Bezos-Backed Vegan Milk Startup in Chile Eyes ‘Unicorn’ Status
(Bloomberg) -- The explosion in global sales of plant-based foods has a Chilean startup backed by Amazon.com Inc founder Jeff Bezos targeting a record valuation for the company.
NotCo SpA., maker of the vegan NotMilks sold at Amazon’s Whole Foods stores in the U.S., is determined to reach so-called “unicorn” status in its next funding round, or an estimated value of $1 billion. It’s citing a 2021 outlook of a fourfold increase in sales and a fivefold jump in volumes as the basis for what could be a tripling of its current worth, which some reports have put at more than $300 million.
The company is funded through this year, and will only take money before that to reach its goals more quickly, Chief Executive Officer Matias Muchnick said in an interview.
“It has to be for a valuation of $1 billion,” Muchnick said. “We won’t budge from there.”
NotCo’s optimism about its potential worth isn’t uncommon in the alternative protein sector, which investors have showered money on in recent years. Concerns about the environmental impacts of meat has fueled a boom in the popularity of protein-rich products made from plants, especially faux burgers and imitation milk. Global sales are around $35 billion, said Nick Cooney, a managing partner at Lever VC, which invests in the space, and several “unicorns” have already emerged.
Vegan burgermaker Impossible Foods Inc. is valued at around $6 billion, while Just Inc., which makes plant-based egg substitutes, has a valuation north of $1 billion, Cooney said. Oatly took American coffee shops by storm with milk made from oats in 2018, and most recently raised $2 billion. The company has announced plans for an initial public offering with a target of $10 billion.
Latin America’s burgeoning tech industry struck a record number of venture capital deals last year, according to an industry association.
Brazil-based fintech Nubank, the region’s largest private startup, is now valued at $25 billion, and Colombian delivery app Rappi Inc. is now valued at at least $3.5 billion. Payment provider dLocal became the first unicorn to hail from Uruguay, while Mexico’s used-car platform Kavak’s valuation reached $1.1 billion.
If NotCo succeeds, it will be a first for Chile. The previous biggest startup deal from Chile was the 2019 sale of a controlling interest in Santiago-based online grocery delivery firm Cornershop to Uber Technologies for $459 million.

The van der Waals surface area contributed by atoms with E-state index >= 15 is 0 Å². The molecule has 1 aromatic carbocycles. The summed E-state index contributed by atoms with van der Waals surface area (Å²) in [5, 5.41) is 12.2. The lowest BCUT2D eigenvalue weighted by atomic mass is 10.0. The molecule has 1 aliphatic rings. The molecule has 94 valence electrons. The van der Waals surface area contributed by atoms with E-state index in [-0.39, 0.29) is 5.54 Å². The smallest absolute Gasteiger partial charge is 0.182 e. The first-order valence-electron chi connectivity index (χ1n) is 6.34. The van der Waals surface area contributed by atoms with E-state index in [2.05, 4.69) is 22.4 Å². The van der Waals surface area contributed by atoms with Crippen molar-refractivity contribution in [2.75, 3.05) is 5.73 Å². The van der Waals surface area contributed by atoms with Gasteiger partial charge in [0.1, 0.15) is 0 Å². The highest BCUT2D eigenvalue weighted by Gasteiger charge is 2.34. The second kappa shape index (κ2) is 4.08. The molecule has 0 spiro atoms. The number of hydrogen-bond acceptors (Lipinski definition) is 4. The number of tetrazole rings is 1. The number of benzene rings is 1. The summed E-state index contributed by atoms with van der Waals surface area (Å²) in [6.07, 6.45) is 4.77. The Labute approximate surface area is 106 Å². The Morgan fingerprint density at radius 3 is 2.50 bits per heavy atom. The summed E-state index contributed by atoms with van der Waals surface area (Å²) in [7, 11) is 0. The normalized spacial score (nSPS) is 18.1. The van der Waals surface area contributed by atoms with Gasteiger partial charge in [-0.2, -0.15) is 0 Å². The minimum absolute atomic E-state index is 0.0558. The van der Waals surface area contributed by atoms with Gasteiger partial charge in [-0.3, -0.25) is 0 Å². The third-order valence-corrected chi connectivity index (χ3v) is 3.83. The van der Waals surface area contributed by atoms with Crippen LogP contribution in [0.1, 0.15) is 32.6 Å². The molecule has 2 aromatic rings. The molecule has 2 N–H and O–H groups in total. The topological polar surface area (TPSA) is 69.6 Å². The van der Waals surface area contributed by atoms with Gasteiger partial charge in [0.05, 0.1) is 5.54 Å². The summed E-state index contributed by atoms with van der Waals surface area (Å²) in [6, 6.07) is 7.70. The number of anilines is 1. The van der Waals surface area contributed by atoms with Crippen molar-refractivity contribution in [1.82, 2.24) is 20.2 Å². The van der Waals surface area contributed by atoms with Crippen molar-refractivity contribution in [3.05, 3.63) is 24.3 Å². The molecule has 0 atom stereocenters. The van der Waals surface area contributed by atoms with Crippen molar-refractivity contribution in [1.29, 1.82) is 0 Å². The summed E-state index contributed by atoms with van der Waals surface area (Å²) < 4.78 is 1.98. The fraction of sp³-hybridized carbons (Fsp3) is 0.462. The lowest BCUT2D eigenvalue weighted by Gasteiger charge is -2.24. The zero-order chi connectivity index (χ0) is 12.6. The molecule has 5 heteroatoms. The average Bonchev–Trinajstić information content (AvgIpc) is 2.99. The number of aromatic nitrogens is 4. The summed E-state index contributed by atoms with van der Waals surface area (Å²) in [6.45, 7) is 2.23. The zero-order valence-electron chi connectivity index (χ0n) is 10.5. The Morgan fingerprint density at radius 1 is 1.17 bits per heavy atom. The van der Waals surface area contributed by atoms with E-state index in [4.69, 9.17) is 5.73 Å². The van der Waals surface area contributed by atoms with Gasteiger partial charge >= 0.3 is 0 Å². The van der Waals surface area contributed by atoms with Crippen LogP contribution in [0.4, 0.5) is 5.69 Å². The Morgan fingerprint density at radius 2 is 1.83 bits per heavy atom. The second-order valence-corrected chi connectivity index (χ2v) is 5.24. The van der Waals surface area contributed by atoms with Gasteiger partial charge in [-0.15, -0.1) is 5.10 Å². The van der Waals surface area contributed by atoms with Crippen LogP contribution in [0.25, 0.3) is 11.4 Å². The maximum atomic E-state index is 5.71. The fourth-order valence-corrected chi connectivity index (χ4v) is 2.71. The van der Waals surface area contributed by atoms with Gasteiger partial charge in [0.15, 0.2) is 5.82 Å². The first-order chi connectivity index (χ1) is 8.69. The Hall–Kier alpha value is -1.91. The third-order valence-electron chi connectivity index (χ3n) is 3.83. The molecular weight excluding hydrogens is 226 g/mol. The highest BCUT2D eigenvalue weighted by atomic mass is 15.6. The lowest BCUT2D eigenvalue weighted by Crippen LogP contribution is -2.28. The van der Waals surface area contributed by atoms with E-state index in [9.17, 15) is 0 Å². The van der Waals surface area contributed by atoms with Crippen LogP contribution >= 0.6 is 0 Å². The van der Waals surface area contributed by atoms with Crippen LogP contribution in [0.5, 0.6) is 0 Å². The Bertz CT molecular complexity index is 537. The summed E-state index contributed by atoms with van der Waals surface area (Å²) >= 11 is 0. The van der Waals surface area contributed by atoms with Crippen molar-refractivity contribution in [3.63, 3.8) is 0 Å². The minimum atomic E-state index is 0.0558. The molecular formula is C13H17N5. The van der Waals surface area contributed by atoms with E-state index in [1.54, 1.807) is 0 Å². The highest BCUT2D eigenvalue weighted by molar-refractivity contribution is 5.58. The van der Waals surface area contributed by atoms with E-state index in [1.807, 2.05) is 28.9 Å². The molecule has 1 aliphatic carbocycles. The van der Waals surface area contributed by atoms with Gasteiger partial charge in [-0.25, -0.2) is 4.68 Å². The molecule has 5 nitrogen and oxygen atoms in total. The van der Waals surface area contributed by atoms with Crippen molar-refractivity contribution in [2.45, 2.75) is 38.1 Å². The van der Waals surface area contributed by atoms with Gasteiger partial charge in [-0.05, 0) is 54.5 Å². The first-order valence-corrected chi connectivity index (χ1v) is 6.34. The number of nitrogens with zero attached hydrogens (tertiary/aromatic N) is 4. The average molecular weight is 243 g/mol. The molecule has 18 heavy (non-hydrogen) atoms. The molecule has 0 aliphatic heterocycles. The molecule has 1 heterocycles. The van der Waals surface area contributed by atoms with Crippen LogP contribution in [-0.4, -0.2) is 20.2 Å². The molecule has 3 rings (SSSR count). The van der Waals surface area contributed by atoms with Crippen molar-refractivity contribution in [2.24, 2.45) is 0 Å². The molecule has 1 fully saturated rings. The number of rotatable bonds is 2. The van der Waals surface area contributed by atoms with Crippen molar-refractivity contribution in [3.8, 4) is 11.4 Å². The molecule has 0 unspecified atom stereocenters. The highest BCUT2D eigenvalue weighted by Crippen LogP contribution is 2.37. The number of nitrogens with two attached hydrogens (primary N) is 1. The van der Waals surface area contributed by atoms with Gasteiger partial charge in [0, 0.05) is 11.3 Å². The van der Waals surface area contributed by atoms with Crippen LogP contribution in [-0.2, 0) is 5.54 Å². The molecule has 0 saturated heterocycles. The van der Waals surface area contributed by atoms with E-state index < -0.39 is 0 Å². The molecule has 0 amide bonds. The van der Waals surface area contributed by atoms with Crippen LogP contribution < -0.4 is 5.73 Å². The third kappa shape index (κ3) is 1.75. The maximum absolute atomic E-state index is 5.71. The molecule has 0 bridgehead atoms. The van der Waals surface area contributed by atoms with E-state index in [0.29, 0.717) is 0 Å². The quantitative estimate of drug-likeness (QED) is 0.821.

NotCo, founded in 2015 by Muchnick, Karim Pichara and Pablo Zamora, has raised $120 million in three funding rounds. Among its investors are Jeff Bezos’ Bezos Expeditions, Catterton Partners, Kaszek Ventures, Twitter co-founder Biz Stone, and 3G investment arm The Craftory, among others.
Muchnick is betting that the company’s rapid growth will justify the valuation and a potential initial public offering of shares in 2023.
Because of confidentiality agreements Muchnick declined to say how much the company plans to sell this year.
NotCo uses artificial intelligence to analyze molecular structures and find new combinations of plant-based ingredients. Its products include mayonnaise substitute NotMayo, NotIceCream, NotMilk and a NotBurger.
So far NotCo has entered the Argentine, Brazilian and U.S. markets, outsourcing production activities to local food suppliers. It is in talks with supermarkets in Canada to sell NotMilk, and also eyeing an entry into Colombia, Mexico and Peru.
In the U.S., it’s currently only selling NotMilk because the plant-based burger market is crowded.
In the U.S. “60% of consumers of plant-based milks aren’t happy with the taste of the product,” Muchnick said. “We saw we could become the first ones to sell a plant-based milk that tastes like milk.”
In line with a strategy of targeting the right products to each country, the startup won’t be offering the NotBurger in Peru, as local specialties, such as lomo saltado, are more common than burgers.
The company is also forging new alliances with restaurant chains this year, mainly to increase brand awareness, Muchnick said. It already has deals with Burger King and Papa Johns in Chile.
In 2020, in the midst of the pandemic, plant-based substitutes increased 24% compared with 2% for animal-based food sales, Muchnick said. NotCo is expanding its workforce this year to 300 from 230.
“We’re still far from a saturation point,” he said. “The U.S. is the biggest market, and it’s far from saturated. Nor is Mexico or Asia. This is just beginning.”
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